If you are planning to check out Australian native animals, I would strongly recommend to visit Healesville Sanctuary in Victoria which is approximately 1 - 2 hours drive from the Melbourne CBD.
Healesville Sanctuary is a bushland with many native Australian animals, especially Koalas, Kangaroos, Wombats, Tasmanian Devils and Platypus. It will be a good idea to check out their official website for the daily event schedules to plan for your day. To give you some examples: Wildlife Hospital Talk, Tasmanian Devil Keeper Talk and Koala Close up were all in the schedule when we visited in January 2018.
The Koala (Phascolarctos cinereus, or inaccurately, Koala Bear) is one of the world's most iconic animal species, naturally associated with Australia and Australia only.
Koala is a tree-dwelling marsupial and can be spotted in the wildlife near the coastal areas inhabiting Victoria, South Australia, Queensland and New South Wales. I'd spotted Koalas in the wild looking sleepy on the trees, along the way to Great Ocean Road in Victoria and Queensland. Just when I thought Koalas looked sleepy like sleeping babies on the trees, I'd seen one of the Koalas crossing the road so fast that I could only see a Koala shadow in the dark while driving along the Great Ocean Road. Well, remember to drive carefully in Australia to avoid hitting native animals such as Koalas and Kangaroos.
Below are some cool photos that I managed to capture from my last trip to Healesville in January 2018. I could really stare at them for hours, absolutely adorable!
Speaking of Kangaroos, this is definitely the most iconic native animal in Australia. You may find Kangaroo as an icon from various Australian Brands such as Qantas, Currency Notes, tourist merchandise etc.
The kangaroo is a marsupial from the family Macropodidae, with a pouch carrying joey (baby). When I was staying in Grampians (Victoria) for family holiday, I'd seen hundreds of Kangaroos hopping around the accommodation surrounding. It was an unbelievably incredible experience! While I was admiring the hopping Kangaroos, I'd seen many of them with jeoy (baby) in the pouch drinking water at the pond or hopping around the area. How wonderful it was to see these native wildlife in real life, it was absolutely a stunning scene.
I would definitely recommend tourists to research some holiday homes to stay for a few nights during the holiday to get the native wildlife experience. In the even that if you do not have much time for an over night stay, you may also be able to find many Kangaroos or Wallabies around Halls Gaps, The Grampians National park or even the nearby restaurants.
Wallaby is a marsupial as well, under the family of Kangaroos but with smaller body size. You may compare the below photos with the Kangaroos photos above to spot the differences. Since Wallaby is a marsupial, Wallaby raises the young (joey) in the pouch too.
For Wallabies, I'd spotted them in Grampians (Victoria), Halls Gaps (Victoria), Wilsons Promotory National Park (Victoria), Cradle Mountain (Tasmania) and Margaret River (Perth) etc. Wallabies were shy little felas, they often hopped away whenever we spotted them in the wild.
Dingo is Australian wild dog, hunting domestic animals and farm livestock as their meals. When we visited Fraser Island (Heritage Listed Island/ world's largest island) in Queensland, we had been constantly warned to be aware of Dingoes around. The resort even fenced up the resort compound to prevent Dingoes's intrusion - to be dingo-safe! It was a great effort from the Queensland Parks and Wildlife Service to keep people and dingo safe from danger.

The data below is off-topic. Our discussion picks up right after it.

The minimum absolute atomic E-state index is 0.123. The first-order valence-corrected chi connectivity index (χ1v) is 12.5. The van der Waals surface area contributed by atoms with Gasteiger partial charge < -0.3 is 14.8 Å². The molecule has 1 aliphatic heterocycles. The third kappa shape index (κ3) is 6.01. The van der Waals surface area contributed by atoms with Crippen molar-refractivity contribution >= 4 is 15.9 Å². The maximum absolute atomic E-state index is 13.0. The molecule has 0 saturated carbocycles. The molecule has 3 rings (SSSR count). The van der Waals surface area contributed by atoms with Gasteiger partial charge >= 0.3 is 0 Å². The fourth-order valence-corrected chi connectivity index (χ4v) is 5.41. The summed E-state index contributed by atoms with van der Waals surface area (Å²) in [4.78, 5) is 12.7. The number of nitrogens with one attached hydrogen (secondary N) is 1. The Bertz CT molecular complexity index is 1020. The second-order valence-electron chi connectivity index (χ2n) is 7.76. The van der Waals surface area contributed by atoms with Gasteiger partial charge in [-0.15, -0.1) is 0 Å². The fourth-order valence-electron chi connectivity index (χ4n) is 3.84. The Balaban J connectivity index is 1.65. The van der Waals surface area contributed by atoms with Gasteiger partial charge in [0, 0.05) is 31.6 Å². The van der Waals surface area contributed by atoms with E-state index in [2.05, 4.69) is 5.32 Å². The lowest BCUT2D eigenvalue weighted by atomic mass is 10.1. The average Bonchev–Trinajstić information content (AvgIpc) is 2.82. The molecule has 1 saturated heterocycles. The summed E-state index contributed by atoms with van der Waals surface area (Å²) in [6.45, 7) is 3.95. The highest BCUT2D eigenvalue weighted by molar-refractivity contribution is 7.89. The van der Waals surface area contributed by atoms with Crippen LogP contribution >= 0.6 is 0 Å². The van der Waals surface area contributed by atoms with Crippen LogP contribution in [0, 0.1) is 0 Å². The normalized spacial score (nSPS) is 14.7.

Although I was really excited and hoping to have dingoes encounter in Fraser Island, I was also worried about the safety if the dingoes attack for self defense. Well, we only found dingo's foot steps on the sand in the end.
I finally found dingo in Healesville! A sleeping dingo is better than nothing. Here it goes with the photo:
I always like Barn Owl which has a heart-shaped facial disc. The Barn Owl is one of the world’s most widespread species of owls, I was really happy to have seen Barn owl in Healesville Sanctuary too.
In my other article from Japan trip, I visited an Owl Cafe & Bar Owl Village in Harajuku (Tokyo). That was an incredible experience to have close encounter with owls, especially seeing and touching Barn Owls.
Emu is Australian native animal, the tallest native bird in Australia with 1.6-1.9m when standing erect.
Platypus, Tasmanian Devil and Wombat
In this trip to Healesville Sanctuary, I was lucky to have the opportunity to find Platypus in the indoor dark room water tank. I was unable to take any photos as flash was not allowed to protect Platypus. Besides Healesville Sanctuary, I spotted Platypus swimming and hunting for food in Cradle Creek, Tasmania.
On the other hand, I wasn't lucky enough to find Tasmanian Devils as well as Wombats - most probably sleeping in the habitats when I was there.
In my previous trip to Cradle Mountain in Tasmania, I spotted many Wombats (i.e. 10 - 20 of them) in the wild. As for Tasmanian Devils are endangered Australian native animals, I only managed to see them in the Tasmanian Devil Conservation Park.
If you are unable to see Platypus, Wombat and Tasmanian Devils in Healesville Sanctuary or other Zoos, perhaps you can try your luck in Tasmania.
Address: Badger Creek Rd, Healesville VIC 3777
Hours: 9am - 5pm Daily, Animal areas close from 4:30pm
Phone: 1300 966 784
How to get there:
I would strongly suggest to travel by car if you can drive in Australia. If you really can't get there by car, I would then recommend to go with any day tour companies to get to Healesville Sanctuary. It takes approximately 1-2 hours from the Melbourne City depends on the traffic.